Scientific Name: Geokichla guttata
IUCN Red List status: Endangered
Spotted Ground Thrush grow up to 23cm in length, and can be recognised by their brown upper parts and darkly spotted white lower parts. Their song is a weak, chatty series of whistles and their call is a quiet and thin rising whistle.
Spotted Ground Thrush forage seeds, fruits and insects among the leafy forest floor or lower branches of trees. They have a clutch size of 2-3 and usually make nests in a bowl shape made from small twigs, vegetation and mud and line it with plant material and feathers.
Spotted Ground Thrush are a highly elusive species, described by the IUCN’s own assessment as a bird “at all times difficult to observe, freezing motionless for minutes when disturbed.” These enigmatic birds have fragmented populations living in the shadows of Africa’s forests – from the moist evergreen forests of Malawi to the dry thicket woodland of Kenya.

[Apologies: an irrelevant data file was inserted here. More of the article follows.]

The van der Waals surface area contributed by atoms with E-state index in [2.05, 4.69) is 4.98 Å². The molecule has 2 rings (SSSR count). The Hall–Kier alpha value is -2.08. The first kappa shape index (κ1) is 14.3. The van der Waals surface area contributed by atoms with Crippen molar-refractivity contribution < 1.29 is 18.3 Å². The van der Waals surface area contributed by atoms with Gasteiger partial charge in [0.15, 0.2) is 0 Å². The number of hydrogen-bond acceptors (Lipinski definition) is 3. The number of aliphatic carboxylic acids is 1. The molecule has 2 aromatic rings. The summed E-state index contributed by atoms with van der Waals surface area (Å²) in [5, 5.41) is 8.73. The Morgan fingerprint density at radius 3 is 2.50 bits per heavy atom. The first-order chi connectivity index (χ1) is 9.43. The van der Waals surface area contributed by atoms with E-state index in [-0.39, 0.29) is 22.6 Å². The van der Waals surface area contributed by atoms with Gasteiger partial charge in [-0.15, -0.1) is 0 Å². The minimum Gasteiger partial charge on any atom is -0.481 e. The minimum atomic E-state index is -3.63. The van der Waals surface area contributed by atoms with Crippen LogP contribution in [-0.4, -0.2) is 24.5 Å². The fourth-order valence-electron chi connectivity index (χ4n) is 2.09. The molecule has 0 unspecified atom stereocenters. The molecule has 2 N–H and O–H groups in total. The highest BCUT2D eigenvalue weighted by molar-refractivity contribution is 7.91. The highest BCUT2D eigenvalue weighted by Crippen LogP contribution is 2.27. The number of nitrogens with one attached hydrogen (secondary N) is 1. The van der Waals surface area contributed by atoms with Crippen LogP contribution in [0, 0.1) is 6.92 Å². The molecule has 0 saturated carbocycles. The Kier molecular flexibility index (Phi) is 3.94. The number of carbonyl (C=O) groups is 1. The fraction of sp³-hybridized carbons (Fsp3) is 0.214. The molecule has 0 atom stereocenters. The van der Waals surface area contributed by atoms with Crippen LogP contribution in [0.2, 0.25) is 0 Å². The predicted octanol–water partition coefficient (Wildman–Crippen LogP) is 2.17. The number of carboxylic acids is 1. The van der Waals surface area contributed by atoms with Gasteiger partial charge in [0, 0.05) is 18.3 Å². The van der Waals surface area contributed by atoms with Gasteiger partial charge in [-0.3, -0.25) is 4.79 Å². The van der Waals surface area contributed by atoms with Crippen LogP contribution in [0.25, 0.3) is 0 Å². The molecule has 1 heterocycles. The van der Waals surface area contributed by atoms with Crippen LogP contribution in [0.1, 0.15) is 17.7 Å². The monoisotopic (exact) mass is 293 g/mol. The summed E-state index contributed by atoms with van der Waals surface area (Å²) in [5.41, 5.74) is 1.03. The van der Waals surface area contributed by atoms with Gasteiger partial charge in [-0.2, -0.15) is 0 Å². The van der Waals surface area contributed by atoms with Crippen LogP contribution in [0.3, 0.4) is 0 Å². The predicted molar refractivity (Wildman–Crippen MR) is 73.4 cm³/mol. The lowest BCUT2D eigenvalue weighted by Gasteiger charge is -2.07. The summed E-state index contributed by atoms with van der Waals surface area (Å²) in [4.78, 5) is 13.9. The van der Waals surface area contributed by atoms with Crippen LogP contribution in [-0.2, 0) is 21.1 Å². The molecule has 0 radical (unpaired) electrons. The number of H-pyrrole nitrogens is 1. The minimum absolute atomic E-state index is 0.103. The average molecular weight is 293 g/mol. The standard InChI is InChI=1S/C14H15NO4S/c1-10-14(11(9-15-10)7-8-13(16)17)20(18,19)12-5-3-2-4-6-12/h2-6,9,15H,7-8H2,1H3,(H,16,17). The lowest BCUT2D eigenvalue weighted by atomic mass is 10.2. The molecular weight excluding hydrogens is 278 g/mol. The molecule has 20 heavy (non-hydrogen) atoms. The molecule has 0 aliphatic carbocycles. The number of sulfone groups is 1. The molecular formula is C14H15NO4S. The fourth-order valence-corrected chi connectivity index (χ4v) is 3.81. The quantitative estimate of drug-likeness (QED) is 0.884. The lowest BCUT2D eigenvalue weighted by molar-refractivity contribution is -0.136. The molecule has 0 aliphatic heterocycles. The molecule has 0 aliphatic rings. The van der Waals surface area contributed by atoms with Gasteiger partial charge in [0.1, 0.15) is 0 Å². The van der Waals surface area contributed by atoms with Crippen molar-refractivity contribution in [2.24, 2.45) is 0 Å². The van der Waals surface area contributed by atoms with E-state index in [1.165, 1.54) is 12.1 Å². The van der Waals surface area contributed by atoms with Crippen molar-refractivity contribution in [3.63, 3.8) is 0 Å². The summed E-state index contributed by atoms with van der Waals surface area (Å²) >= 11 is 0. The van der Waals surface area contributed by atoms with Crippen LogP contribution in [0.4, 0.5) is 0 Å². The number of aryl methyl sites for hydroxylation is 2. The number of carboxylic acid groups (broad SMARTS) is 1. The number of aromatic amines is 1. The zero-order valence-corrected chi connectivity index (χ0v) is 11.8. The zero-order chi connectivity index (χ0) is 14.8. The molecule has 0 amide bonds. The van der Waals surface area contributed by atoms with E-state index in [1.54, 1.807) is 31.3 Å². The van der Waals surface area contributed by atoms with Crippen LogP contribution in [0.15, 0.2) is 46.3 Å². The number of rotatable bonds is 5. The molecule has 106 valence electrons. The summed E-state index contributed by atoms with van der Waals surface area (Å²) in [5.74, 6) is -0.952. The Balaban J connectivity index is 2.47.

Populations are also found in Mozambique, South Africa, South Sudan and Tanzania. Little is known about their migrating patterns but researchers believe it’s possible that it migrates huge distances by night, with populations from Zimbabwe thought to travel thousands of kilometres to the Rondo area to breed.
Threats and Conservation
Population estimates suggest that there are less than 2,500 Spotted Ground Thrush in the world. It is a rare species that is classified as Endangered due to its small and fragmented population. Habitat degradation and climate change are both threats to this enigmatic bird, as well as nest predators such as snakes, raptors and domestic cats that contribute to nearly 50% of breeding failures.
In Malawi, forest is being cleared at all four known population sites, and soon there will be very little forest left for this species to live in. Meanwhile, Tanzania’s coastal forest patches are thought to be a crucial stepping stone during migration, however they are under extreme pressure and deforestation from human activity.
Starting in 2021 and with support from WLT, Tanzanian conservation body TFCG will create 10 reserves to protect a stretch of coastal forests in the Lindi District, southeastern Tanzania, that is a known home of Spotted Ground Thrush.